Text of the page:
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Email Marketing for β€œUnpopular” SaaS Pricing Models

What if your SaaS doesn’t use a subscription model? Let’s explore lifecycle marketing for businesses that run on credits, pay-as-you-go, or charge a commission fee.

Jane Portman
Jane Portman
How to approach lifecycle email marketing for SaaS companies running on different pricing models.

Recurring revenue is the holy grail of SaaS. So we assume that every SaaS company runs on a subscription model. Most email marketing advice is tailored to these companies.

But what if your company is different?

You might be using some of these "less popular" pricing models:

  • Commission-based model. You charge a commission fee on each transaction processed through your platform.
  • Credits (pay-as-you-go) model. You sell packages of credits upfront.
  • Metered pricing without a subscription. You charge users based on how much they consume.

As a result, you face these challenges:

  • The definition of "a paying customer" is fuzzy. Someone might have been a customer in the past, but now they stopped using your product. Who is gone, and who's just waiting until they need your product again? How do you bring them back?
  • There's oftentime no specific deadline, such as "trial expiring", that could help you drive conversions.
  • You're only making money when they're using your product. So you feel extra pressure to drive user engagement continuously, not just during the onboarding phase.

Please don't allow these challenges to drive you into paralysis.

In this guide, we'll dissect the email marketing strategy for non-subscription products. We'll show you how exactly to set up your customer data, segments, and behavior-based campaigns.

We'll also discuss the special cases:

For more context on SaaS email marketing automation, please first read this guide on SaaS email marketing strategy.

Why email marketing is so important for non-subscription revenue models

In SaaS models like free trial or freemium, your user clearly transitions from a trial to a paid plan, or from a free plan to a paid plan. The email marketing goal is to drive these conversions. Once someone's on a subscription plan, you keep making money consistently unless they churn.

In your case, there's no subscription fee: you get revenue only if they're active. Therefore, your email marketing goal is to drive user activity throughout their lifecycle.

You can't just send one user onboarding campaign and pray for the best. It's not enough.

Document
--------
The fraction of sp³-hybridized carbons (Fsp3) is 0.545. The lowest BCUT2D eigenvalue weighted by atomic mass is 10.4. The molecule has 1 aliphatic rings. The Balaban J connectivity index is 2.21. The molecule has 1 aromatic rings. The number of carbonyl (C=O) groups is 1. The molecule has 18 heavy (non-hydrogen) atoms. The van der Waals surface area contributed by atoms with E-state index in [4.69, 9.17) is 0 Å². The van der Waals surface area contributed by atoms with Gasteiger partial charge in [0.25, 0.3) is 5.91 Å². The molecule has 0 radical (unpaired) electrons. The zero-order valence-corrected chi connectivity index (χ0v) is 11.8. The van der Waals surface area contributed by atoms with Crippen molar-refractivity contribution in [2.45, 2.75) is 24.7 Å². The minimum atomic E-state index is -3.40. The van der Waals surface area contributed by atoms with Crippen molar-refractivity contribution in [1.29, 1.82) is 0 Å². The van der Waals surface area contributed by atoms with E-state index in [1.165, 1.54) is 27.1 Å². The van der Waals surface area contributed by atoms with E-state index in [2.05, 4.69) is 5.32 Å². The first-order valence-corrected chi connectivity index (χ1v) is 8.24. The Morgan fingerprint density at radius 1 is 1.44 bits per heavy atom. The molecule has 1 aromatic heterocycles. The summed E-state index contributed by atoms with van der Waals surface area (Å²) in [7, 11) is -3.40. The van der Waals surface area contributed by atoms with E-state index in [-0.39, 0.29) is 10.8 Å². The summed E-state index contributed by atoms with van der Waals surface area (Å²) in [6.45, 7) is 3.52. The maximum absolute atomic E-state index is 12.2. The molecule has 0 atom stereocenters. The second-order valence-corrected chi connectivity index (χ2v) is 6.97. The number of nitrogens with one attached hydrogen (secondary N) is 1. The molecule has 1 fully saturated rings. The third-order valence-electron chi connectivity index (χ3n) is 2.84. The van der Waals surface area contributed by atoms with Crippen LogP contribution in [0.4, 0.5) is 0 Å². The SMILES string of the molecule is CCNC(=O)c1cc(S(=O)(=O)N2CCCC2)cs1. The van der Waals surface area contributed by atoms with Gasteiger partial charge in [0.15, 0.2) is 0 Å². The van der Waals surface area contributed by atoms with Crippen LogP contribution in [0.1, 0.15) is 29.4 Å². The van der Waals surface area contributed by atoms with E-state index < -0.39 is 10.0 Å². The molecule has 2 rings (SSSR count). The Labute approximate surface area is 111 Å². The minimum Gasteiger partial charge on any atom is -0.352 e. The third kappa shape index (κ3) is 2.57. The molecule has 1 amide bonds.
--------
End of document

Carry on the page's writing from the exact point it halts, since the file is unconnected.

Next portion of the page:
Let's see how you can do it better, shall we?

Meet the customer activation funnel

Have you tried mapping a lifecycle journey for your product? You've likely discovered that it's super fuzzy.

What do you do then? We recommend thinking about their lifecycle as a customer activation funnel.

Email Marketing for Unpopular SaaS Models: Illustration showing the customer activation funnel as the lifecycle journey for SaaS models that don't run on a subscription.

Here are the lifecycle segments:

  • Customers β€” anyone who owns an account
  • Customers: Activated β€” users who have done at least one transaction ever (so they paid you at least once)
  • Customers: Advanced β€” users who have done at least X transactions
  • Customers: Inactive β€” users who haven't done any transactions (or used any credits) during the last e.g. 60 days

Once a user joins a segment, you will send them a corresponding email campaign (and likely stop their previous campaign):

  • User Onboarding Campaign β€” make sure new customers have all they need to get started
  • Customer Success Campaign β€” once they've started using your product, continue their education and improve customer success
  • Customer Loyalty Campaign β€” build relationships with your advanced customers
  • Reactivation Campaign β€” win back inactive users so that they start bringing in revenue again

This funnel model is simple but effective. It helps you establish lifecycle "breakpoints" and trigger relevant emails throughout the lifecycle journey.

"The fuzzy funnel"

Sometimes, real life is more complicated than going from 1 to X transactions. So you can make your segments more nuanced and "fuzzy."

Here are some ways.

Refine your definition of an Activated Customer segment:

  • Straightforward: customer used the product at least once β€” transactions > 0
  • Nuanced: customer has reached a certain level of usage β€” e.g. transactions > 10 and projects > 3

Refine your definition of an Inactive Customer segment:

  • Straightforward: identify fully inactive customers β€” has performed transaction_processed = 0 times in the last 60 days
  • Nuanced: identify customers with low activity and high churn risk before they halt to a full stop β€” has performed transaction_processed = less than X times in the last 60 days

What data do you need to track?